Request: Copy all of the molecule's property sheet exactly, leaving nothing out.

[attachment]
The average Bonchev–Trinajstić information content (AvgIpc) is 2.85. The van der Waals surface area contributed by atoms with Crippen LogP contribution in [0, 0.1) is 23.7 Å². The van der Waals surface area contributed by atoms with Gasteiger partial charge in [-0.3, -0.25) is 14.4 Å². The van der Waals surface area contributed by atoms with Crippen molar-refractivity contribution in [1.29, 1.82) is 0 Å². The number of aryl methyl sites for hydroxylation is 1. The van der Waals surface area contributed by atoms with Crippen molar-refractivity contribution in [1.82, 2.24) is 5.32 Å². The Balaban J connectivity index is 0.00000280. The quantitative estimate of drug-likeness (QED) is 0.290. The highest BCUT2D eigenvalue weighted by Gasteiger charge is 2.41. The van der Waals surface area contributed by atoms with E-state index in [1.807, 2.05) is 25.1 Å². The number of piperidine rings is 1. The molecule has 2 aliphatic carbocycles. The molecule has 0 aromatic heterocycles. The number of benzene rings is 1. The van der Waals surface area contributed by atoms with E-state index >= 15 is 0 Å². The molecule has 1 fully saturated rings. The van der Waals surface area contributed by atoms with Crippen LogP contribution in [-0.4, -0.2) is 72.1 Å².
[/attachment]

The average Bonchev–Trinajstić information content (AvgIpc) is 2.85. The van der Waals surface area contributed by atoms with Crippen LogP contribution in [0, 0.1) is 23.7 Å². The van der Waals surface area contributed by atoms with Gasteiger partial charge in [-0.3, -0.25) is 14.4 Å². The van der Waals surface area contributed by atoms with Crippen molar-refractivity contribution in [1.29, 1.82) is 0 Å². The number of aryl methyl sites for hydroxylation is 1. The van der Waals surface area contributed by atoms with Crippen molar-refractivity contribution in [1.82, 2.24) is 5.32 Å². The Balaban J connectivity index is 0.00000280. The quantitative estimate of drug-likeness (QED) is 0.290. The highest BCUT2D eigenvalue weighted by Gasteiger charge is 2.41. The van der Waals surface area contributed by atoms with E-state index in [1.807, 2.05) is 25.1 Å². The number of piperidine rings is 1. The molecule has 2 aliphatic carbocycles. The molecule has 0 aromatic heterocycles. The number of benzene rings is 1. The van der Waals surface area contributed by atoms with E-state index >= 15 is 0 Å². The molecule has 1 fully saturated rings. The van der Waals surface area contributed by atoms with Crippen LogP contribution in [-0.4, -0.2) is 72.1 Å².